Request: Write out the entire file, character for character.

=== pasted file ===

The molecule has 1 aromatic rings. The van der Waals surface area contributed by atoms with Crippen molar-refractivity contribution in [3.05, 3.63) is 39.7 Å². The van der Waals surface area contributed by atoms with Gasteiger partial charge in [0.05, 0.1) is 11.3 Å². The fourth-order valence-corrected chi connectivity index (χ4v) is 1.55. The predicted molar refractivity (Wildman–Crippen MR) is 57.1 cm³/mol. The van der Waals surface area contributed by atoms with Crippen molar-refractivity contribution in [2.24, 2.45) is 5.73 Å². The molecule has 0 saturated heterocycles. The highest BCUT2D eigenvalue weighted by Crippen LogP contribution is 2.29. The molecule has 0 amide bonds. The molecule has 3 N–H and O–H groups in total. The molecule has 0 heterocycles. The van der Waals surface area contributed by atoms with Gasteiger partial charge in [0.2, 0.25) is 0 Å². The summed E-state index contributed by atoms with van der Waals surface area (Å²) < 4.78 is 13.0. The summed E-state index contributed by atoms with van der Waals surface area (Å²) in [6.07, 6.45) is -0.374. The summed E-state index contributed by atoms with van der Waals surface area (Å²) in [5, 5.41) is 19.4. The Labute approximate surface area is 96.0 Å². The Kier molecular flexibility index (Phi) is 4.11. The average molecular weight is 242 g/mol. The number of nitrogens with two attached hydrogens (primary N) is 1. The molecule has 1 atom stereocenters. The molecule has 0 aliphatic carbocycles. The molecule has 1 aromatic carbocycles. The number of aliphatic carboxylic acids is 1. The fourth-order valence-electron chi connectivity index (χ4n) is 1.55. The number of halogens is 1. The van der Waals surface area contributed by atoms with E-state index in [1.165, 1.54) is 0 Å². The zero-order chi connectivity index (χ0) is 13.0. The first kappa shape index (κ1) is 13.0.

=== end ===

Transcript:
The molecule has 1 aromatic rings. The van der Waals surface area contributed by atoms with Crippen molar-refractivity contribution in [3.05, 3.63) is 39.7 Å². The van der Waals surface area contributed by atoms with Gasteiger partial charge in [0.05, 0.1) is 11.3 Å². The fourth-order valence-corrected chi connectivity index (χ4v) is 1.55. The predicted molar refractivity (Wildman–Crippen MR) is 57.1 cm³/mol. The van der Waals surface area contributed by atoms with Crippen molar-refractivity contribution in [2.24, 2.45) is 5.73 Å². The molecule has 0 saturated heterocycles. The highest BCUT2D eigenvalue weighted by Crippen LogP contribution is 2.29. The molecule has 0 amide bonds. The molecule has 3 N–H and O–H groups in total. The molecule has 0 heterocycles. The van der Waals surface area contributed by atoms with Gasteiger partial charge in [0.2, 0.25) is 0 Å². The summed E-state index contributed by atoms with van der Waals surface area (Å²) < 4.78 is 13.0. The summed E-state index contributed by atoms with van der Waals surface area (Å²) in [6.07, 6.45) is -0.374. The summed E-state index contributed by atoms with van der Waals surface area (Å²) in [5, 5.41) is 19.4. The Labute approximate surface area is 96.0 Å². The Kier molecular flexibility index (Phi) is 4.11. The average molecular weight is 242 g/mol. The number of nitrogens with two attached hydrogens (primary N) is 1. The molecule has 1 atom stereocenters. The molecule has 0 aliphatic carbocycles. The molecule has 1 aromatic carbocycles. The number of aliphatic carboxylic acids is 1. The fourth-order valence-electron chi connectivity index (χ4n) is 1.55. The number of halogens is 1. The van der Waals surface area contributed by atoms with E-state index in [1.165, 1.54) is 0 Å². The zero-order chi connectivity index (χ0) is 13.0. The first kappa shape index (κ1) is 13.0.